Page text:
Hi Jay,

    Thanks for the comment. I’ll ask the guys next time I can about the potential problems. I will say they’ve been doing this a long time so I expect they’ll have a good justification for the way they did it.

    I asked them about using wire mesh reinforcements, and they said it wasn’t necessary for the pan (didn’t comment on the curb), and that they can easily puncture the membrane so they avoid using them.

    Hope to see you around OPC again.


  • Christine responds...
    March 20th, 2013 2:17 pm

    How long does the cement in the drain pan take to cure before you can use the shower? (this is after the tile has been installed and grouted)


  • Brett K responds...
    May 6th, 2013 7:55 pm

    If I’m not mistaken, there is supposed to be a preslope under the membrane to direct any penetrating water to the weepholes under the tile bed. The liner installed here is relatively pointless as any of that water that seeps through the grout or at the corners will just sit in the liner and not be directed anywhere.


    Chris J Reply:

    You are absolutely right. These guys are doing it the way they have probably been doing it since 1980. Obviously they are quite good at the actual work, but apparently have no interest in keeping up with modern techniques…which in the case of pouring a pre-sloped bed for the membrane, is really not that cutting edge…


    rocannon Reply:

    yup. Flat pan = mold/mildew factory. Always preslope before installing the shower pan.


  • Matt C responds...
    April 17th, 2014 10:58 pm

    This looks great. Can the same method be used for installing a linear drain?


  • Elizabeth responds...
    July 19th, 2015 8:44 pm

    Hi, I am planing to build a dog wash station made with concrete and tile. I would like it to be at least 18 inches high. Do I need to poor 18 inches of concrete from the floor to the bottom?, could it be possible to use 2×4’s as a base or concrete blocks and then make on top of it the shower concrete base? I am worried if in the future I want to check the plumbing I wont have access to it since it is all made with concrete. Is it possible to make the shower base with just concrete sheets like you make the walls and then put the tile on it so it is not so heavy for a 18 inch high shower?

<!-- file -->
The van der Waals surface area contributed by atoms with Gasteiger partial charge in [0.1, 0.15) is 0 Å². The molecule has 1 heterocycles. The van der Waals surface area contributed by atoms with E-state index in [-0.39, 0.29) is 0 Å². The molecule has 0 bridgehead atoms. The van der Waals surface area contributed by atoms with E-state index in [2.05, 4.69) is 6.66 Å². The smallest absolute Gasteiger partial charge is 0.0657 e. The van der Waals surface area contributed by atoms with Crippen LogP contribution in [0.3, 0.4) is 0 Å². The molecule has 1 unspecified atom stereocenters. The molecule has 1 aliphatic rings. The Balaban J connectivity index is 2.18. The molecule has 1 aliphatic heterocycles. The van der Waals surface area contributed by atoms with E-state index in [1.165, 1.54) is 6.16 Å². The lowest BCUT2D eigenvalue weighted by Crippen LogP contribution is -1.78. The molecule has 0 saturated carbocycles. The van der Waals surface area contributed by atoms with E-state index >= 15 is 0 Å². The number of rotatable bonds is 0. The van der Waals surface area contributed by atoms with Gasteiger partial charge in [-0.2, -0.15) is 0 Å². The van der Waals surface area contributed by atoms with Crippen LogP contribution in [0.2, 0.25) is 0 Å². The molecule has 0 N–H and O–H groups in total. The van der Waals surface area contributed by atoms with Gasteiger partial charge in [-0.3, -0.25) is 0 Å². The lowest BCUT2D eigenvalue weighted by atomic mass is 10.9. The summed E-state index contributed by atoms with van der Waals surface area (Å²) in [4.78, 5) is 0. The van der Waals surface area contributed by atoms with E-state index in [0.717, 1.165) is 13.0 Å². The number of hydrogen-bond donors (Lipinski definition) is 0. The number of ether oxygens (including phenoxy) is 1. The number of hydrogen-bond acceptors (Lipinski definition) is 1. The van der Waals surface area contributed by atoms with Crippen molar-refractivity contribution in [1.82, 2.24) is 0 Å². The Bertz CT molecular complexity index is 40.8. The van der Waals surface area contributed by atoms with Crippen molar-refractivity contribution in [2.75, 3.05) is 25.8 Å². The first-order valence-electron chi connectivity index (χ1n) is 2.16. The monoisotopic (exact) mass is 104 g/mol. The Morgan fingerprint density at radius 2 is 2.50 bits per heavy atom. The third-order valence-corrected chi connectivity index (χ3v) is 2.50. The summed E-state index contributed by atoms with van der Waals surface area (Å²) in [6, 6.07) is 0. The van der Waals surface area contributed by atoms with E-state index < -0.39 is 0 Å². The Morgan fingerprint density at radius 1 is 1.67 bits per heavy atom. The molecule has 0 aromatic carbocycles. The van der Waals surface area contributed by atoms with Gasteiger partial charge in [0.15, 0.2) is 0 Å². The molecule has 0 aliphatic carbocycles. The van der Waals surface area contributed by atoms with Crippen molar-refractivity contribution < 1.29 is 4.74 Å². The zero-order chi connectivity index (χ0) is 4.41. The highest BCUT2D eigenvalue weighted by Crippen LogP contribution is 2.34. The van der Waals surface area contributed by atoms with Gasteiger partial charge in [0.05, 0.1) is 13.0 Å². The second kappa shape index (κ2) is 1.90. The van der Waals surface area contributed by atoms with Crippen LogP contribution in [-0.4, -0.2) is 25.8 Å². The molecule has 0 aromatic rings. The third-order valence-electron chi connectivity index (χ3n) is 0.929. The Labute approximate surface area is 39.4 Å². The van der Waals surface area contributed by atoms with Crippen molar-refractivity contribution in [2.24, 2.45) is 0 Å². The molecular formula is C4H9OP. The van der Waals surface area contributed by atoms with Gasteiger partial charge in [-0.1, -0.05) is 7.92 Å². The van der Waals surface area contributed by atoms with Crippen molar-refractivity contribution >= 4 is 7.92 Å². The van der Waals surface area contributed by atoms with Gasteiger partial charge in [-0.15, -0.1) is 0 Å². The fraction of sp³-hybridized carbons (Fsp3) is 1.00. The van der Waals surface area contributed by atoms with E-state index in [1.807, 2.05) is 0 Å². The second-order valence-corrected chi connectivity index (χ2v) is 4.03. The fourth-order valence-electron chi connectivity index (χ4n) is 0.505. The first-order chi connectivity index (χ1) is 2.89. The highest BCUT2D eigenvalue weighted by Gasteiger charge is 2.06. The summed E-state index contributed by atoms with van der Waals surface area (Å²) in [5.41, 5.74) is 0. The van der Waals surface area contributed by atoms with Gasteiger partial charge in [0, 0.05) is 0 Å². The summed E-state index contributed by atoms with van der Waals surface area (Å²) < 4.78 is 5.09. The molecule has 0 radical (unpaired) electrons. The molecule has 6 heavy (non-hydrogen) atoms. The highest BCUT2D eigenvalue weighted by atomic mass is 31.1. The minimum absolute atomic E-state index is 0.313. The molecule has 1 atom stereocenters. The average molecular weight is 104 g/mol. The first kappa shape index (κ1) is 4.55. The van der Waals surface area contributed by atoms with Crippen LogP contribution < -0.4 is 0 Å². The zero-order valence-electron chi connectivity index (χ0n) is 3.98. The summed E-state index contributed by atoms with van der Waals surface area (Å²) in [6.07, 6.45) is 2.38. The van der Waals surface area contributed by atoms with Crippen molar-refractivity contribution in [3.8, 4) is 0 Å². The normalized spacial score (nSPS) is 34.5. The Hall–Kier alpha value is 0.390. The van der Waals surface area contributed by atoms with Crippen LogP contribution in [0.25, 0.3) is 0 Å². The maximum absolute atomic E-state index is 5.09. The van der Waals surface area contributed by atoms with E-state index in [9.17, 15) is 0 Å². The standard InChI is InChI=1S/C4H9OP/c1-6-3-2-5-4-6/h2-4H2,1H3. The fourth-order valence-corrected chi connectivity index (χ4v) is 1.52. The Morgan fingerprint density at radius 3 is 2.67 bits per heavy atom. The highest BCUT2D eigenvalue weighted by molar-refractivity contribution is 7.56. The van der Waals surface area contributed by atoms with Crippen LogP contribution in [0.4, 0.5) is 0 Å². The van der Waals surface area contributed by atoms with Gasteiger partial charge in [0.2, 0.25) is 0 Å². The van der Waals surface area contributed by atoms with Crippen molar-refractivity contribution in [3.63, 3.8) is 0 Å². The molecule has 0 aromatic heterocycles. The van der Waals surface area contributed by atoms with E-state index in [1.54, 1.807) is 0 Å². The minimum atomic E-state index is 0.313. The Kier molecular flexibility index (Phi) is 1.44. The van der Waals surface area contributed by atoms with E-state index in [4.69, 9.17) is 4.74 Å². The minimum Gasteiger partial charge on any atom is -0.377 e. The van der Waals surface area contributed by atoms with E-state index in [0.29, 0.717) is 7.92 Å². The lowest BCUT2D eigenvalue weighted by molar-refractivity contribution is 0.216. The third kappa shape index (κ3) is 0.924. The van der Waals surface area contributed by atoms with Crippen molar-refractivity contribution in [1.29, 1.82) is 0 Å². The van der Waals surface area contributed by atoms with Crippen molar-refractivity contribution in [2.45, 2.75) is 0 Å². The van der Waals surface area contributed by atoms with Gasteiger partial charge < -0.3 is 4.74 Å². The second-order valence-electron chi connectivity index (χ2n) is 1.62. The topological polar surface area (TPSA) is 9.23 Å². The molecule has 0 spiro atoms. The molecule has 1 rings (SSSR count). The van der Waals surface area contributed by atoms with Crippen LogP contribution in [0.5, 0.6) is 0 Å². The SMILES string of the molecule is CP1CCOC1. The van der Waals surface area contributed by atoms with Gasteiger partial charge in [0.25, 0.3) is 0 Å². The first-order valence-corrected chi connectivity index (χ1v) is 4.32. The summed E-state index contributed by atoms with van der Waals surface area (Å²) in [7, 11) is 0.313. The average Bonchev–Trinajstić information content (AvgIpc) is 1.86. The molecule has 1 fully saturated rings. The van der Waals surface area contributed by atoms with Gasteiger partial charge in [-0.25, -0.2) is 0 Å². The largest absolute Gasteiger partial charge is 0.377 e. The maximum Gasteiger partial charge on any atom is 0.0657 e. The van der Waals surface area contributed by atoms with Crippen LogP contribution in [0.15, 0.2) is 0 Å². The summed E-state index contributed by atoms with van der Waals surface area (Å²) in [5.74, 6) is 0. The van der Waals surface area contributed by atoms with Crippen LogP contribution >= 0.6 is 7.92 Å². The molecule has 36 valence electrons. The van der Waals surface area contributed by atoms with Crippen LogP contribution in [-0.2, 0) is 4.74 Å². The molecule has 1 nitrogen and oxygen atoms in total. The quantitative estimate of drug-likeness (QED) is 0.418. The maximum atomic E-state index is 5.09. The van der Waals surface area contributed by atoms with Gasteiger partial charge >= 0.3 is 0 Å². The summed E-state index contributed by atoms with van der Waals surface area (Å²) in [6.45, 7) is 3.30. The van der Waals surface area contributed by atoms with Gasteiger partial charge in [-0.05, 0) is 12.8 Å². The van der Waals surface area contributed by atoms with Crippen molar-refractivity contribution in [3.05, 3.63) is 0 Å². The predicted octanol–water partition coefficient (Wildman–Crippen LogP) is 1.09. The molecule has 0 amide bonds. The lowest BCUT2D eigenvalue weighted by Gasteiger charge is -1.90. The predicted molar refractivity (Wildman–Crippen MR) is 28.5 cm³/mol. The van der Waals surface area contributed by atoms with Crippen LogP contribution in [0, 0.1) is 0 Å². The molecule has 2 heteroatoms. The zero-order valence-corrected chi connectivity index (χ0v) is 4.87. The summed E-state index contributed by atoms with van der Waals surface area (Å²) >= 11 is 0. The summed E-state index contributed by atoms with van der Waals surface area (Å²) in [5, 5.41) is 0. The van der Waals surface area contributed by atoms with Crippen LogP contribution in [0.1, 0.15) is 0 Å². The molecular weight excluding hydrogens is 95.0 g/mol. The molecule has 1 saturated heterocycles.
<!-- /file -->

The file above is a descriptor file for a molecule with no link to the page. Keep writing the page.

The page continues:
Thank you for you reply . I have a lot of questions :)


    Zach Reply:

    If your interested in a custom dog bath, I’ve built a few. You can see pics on my Facebook @ ZM Construction


  • David vizian responds...
    January 13th, 2016 10:35 pm

    Why did you guys use a backer board instead of a mortar mix for the sub floor? What are the pros and cons of each?


  • George responds...
    February 1st, 2016 5:17 pm

    No pre-slope? Really? Run away! This is absolutely wrong!


  • Zach responds...
    March 11th, 2016 5:25 am

    I think it looks fantastic. It’s hard to find tile guys that still pour pans by hand. They did an excellent job. I build my pans the same way. I spent a ton of time reading of different methods of building shower pans. Everyone has a different way, but if you use good tile an grout an some form of membrane I think your good. Water runs down hill be it an 1/8″ or a 1′ of slope, the membrane is a fail safe, not the water barrier. Your tile is. I’ve pre sloped, used wire mesh, plastic membrane, an kerdi, now I pour one pan…no mesh, no membrane, no hardy backer, just green rock an red guard a couple coats on top. It saves 4-600$ in materials an a day or two in time.


  • Temple responds...
    March 29th, 2016 8:20 pm

    I noticed you guys laid the mortar mix all the way up to the drain, but by doing that you risk covering up the “weep holes” in the drain which are specifically designed to allow excess water to drain out of the shower pan. You should have laid a layer of pea sized gravel around the drain before installing your mortar around the drain area, to make sure those weep holes are clear of debris and can drain properly, otherwise water will just sit stagnant in the shower pan. And I second the other commenter about laying an initial layer of sloped mortar before installing the vinyl shower pan layer, to allow for the proper slope to drain the water towards the “weep holes” in the drain. I’m currently dealing with this exact issue as the builder hired contractors who didn’t know what they were doing and installed everything incorrectly, as well as covered up the weep holes, causing water damage and cracked tiles and grout, after only 4 months of installation. Better to do it right the first time than deal with the mess of demolition and repair that I’ve had to deal with.